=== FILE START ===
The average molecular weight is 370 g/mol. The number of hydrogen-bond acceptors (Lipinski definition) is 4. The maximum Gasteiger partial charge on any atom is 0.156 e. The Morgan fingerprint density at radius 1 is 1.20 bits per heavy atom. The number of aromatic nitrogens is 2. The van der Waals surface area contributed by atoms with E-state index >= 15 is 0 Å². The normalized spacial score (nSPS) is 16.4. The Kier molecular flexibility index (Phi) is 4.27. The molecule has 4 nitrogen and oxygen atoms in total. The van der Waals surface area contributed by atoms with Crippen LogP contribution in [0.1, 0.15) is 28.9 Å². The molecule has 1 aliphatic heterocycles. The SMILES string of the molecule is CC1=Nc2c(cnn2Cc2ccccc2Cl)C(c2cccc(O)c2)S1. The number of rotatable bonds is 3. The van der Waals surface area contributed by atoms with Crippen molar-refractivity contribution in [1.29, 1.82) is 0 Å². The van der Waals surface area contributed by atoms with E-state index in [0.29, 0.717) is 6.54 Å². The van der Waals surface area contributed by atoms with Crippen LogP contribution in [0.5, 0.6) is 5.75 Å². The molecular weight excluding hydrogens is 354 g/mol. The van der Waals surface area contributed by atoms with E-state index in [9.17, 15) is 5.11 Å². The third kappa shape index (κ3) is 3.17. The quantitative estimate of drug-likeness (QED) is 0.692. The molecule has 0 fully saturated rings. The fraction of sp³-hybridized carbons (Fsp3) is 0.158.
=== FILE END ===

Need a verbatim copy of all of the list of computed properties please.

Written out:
The average molecular weight is 370 g/mol. The number of hydrogen-bond acceptors (Lipinski definition) is 4. The maximum Gasteiger partial charge on any atom is 0.156 e. The Morgan fingerprint density at radius 1 is 1.20 bits per heavy atom. The number of aromatic nitrogens is 2. The van der Waals surface area contributed by atoms with E-state index >= 15 is 0 Å². The normalized spacial score (nSPS) is 16.4. The Kier molecular flexibility index (Phi) is 4.27. The molecule has 4 nitrogen and oxygen atoms in total. The van der Waals surface area contributed by atoms with Crippen LogP contribution in [0.1, 0.15) is 28.9 Å². The molecule has 1 aliphatic heterocycles. The SMILES string of the molecule is CC1=Nc2c(cnn2Cc2ccccc2Cl)C(c2cccc(O)c2)S1. The number of rotatable bonds is 3. The van der Waals surface area contributed by atoms with Crippen molar-refractivity contribution in [1.29, 1.82) is 0 Å². The van der Waals surface area contributed by atoms with E-state index in [0.29, 0.717) is 6.54 Å². The van der Waals surface area contributed by atoms with Crippen LogP contribution in [0.5, 0.6) is 5.75 Å². The molecular weight excluding hydrogens is 354 g/mol. The van der Waals surface area contributed by atoms with E-state index in [9.17, 15) is 5.11 Å². The third kappa shape index (κ3) is 3.17. The quantitative estimate of drug-likeness (QED) is 0.692. The molecule has 0 fully saturated rings. The fraction of sp³-hybridized carbons (Fsp3) is 0.158.